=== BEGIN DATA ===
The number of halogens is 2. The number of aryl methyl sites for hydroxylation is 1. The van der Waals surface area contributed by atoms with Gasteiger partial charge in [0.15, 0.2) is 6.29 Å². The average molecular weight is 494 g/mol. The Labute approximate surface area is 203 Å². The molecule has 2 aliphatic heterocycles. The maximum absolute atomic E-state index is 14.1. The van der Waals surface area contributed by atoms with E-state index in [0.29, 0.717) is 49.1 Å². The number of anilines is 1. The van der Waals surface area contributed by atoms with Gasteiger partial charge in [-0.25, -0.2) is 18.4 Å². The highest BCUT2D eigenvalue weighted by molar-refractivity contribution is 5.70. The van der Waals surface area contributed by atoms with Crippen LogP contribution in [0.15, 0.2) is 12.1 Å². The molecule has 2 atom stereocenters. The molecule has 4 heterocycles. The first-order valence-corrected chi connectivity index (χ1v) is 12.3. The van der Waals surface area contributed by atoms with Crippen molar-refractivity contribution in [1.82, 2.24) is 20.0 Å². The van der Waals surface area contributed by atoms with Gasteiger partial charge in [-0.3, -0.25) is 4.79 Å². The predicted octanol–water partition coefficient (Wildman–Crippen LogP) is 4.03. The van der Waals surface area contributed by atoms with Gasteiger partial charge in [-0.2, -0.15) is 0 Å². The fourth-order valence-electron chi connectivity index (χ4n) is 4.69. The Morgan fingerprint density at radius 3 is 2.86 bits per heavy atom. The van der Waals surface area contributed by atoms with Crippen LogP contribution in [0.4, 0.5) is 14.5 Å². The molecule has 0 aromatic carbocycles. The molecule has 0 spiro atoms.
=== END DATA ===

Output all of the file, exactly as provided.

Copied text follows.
The number of halogens is 2. The number of aryl methyl sites for hydroxylation is 1. The van der Waals surface area contributed by atoms with Gasteiger partial charge in [0.15, 0.2) is 6.29 Å². The average molecular weight is 494 g/mol. The Labute approximate surface area is 203 Å². The molecule has 2 aliphatic heterocycles. The maximum absolute atomic E-state index is 14.1. The van der Waals surface area contributed by atoms with E-state index in [0.29, 0.717) is 49.1 Å². The number of anilines is 1. The van der Waals surface area contributed by atoms with Gasteiger partial charge in [-0.25, -0.2) is 18.4 Å². The highest BCUT2D eigenvalue weighted by molar-refractivity contribution is 5.70. The van der Waals surface area contributed by atoms with Crippen LogP contribution in [0.15, 0.2) is 12.1 Å². The molecule has 2 atom stereocenters. The molecule has 4 heterocycles. The first-order valence-corrected chi connectivity index (χ1v) is 12.3. The van der Waals surface area contributed by atoms with Crippen molar-refractivity contribution in [1.82, 2.24) is 20.0 Å². The van der Waals surface area contributed by atoms with Gasteiger partial charge in [-0.3, -0.25) is 4.79 Å². The predicted octanol–water partition coefficient (Wildman–Crippen LogP) is 4.03. The van der Waals surface area contributed by atoms with Gasteiger partial charge in [-0.2, -0.15) is 0 Å². The fourth-order valence-electron chi connectivity index (χ4n) is 4.69. The Morgan fingerprint density at radius 3 is 2.86 bits per heavy atom. The van der Waals surface area contributed by atoms with Crippen LogP contribution in [0.4, 0.5) is 14.5 Å². The molecule has 0 aromatic carbocycles. The molecule has 0 spiro atoms.